{[ promptMessage ]}

Bookmark it

{[ promptMessage ]}

3advancedProb

3advancedProb - Key Concepts in Advanced Probability Peter...

Info iconThis preview shows pages 1–3. Sign up to view the full content.

View Full Document Right Arrow Icon

Info iconThis preview has intentionally blurred sections. Sign up to view the full version.

View Full Document Right Arrow Icon
This is the end of the preview. Sign up to access the rest of the document.

Unformatted text preview: Key Concepts in Advanced Probability Peter Glynn ([email protected]) April 8, 2007 1 Expectations The expectation E [ X ] of any non-negative random variable X can always be defined uniquely; the expecta- tion may be either finite or infinite. If X is of arbitrary sign, put X + = max( X, 0) X- = max(- X, 0) E [ X ] is said to exist if at least one of E [ X + ] and E [ X- ] are finite, in which case we put E [ X ] , E [ X + ]- E [ X- ]. If E [ | X | ] < ∞ then X is said to be integrable . If X = g ( Y ) (for g : IR → IR and Y a real-valued r.v.), then E [ X ] can be computed as a Stieljes integral: E [ X ] = Z IR g ( y ) F ( dy ) , where F is the distribution function of the r.v. Y given by F ( y ) = P { Y ≤ y } . Note that if Y has a density f , then E [ X ] = Z ∞-∞ g ( y ) f ( y ) dy, whereas if Y has a probability mass function p then E [ X ] = X y g ( y ) p ( y ) . 2 Useful Inequalities For p ≥ 1, put X p , E [ | X | p ] 1 /p . Then, we have X 1 + . . . + X n p ≤ X 1 p + . . . + X n p (Minkowski’s inequality), and X 1 X 2 1 ≤ X 1 p X 2 q for 1 /p + 1 /q = 1 with p, q ≥ 1 (H¨older’s inequality). The special case with p = q = 2, namely X 1 X 2 1 ≤ X 1 2 X 2 2 , is called the Cauchy-Schwarz inequality. 1 If X is nonnegative, P { X > x } ≤ x- 1 E [ X ] for x > 0; this is called Markov’s inequality. If E £ W 2 / < ∞ , then we can set X = ( W- E [ W ]) 2 to yield P {| W- E [ W ] | > w } ≤ var ( W ) /w 2 ; this special case is called Chebyshev’s inequality. If E [exp( θW )] < ∞ , put X = exp( θW ); this yields the inequality P { W > w } ≤ exp(- θw ) E [exp( θW )] . Hence, we obtain the exponential inequality P { W > w } ≤ inf θ ≥ exp(- θw ) E [exp( θW )] . 3 Weak Convergence Let ( X n : 1 ≤ n ≤ ∞ ) be a sequence of finite real-valued random variables. Then, X n converges weakly to X ∞ (also known as convergence in distribution ) if P { X n ≤ x } → P { X ∞ ≤ x } as n → ∞ at each x at which P { X ∞ ≤ ·} is continuous. We use the notation X n = ⇒ X ∞ (or, equivalently, P n = ⇒ P ∞ where P n ( · ) = P { X n ∈ ·} ) to denote weak convergence. Weak convergence can be re-formalized in several equivalent ways....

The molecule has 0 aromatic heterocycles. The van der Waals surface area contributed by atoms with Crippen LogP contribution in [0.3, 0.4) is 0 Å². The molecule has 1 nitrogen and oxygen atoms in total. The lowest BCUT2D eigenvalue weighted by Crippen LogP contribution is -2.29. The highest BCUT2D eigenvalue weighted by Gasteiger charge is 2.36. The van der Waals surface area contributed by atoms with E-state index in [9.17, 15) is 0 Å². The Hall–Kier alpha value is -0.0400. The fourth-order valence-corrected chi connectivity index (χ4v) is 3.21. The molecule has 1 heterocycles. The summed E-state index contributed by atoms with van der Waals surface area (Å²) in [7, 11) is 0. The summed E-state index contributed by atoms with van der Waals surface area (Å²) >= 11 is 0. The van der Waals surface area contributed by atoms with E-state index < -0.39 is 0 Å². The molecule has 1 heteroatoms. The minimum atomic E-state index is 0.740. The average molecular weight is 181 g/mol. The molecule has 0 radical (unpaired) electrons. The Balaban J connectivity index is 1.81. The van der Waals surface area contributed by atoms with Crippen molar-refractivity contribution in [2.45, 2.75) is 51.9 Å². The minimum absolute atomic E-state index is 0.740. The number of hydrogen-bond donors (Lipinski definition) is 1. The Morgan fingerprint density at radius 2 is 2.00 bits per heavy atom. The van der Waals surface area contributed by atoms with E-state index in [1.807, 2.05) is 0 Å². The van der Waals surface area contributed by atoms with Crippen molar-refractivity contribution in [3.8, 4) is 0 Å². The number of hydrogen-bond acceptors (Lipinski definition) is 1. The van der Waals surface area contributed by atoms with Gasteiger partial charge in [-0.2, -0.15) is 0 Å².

View Full Document

{[ snackBarMessage ]}

Page1 / 6

3advancedProb - Key Concepts in Advanced Probability Peter...

This preview shows document pages 1 - 3. Sign up to view the full document.

View Full Document Right Arrow Icon bookmark
Ask a homework question - tutors are online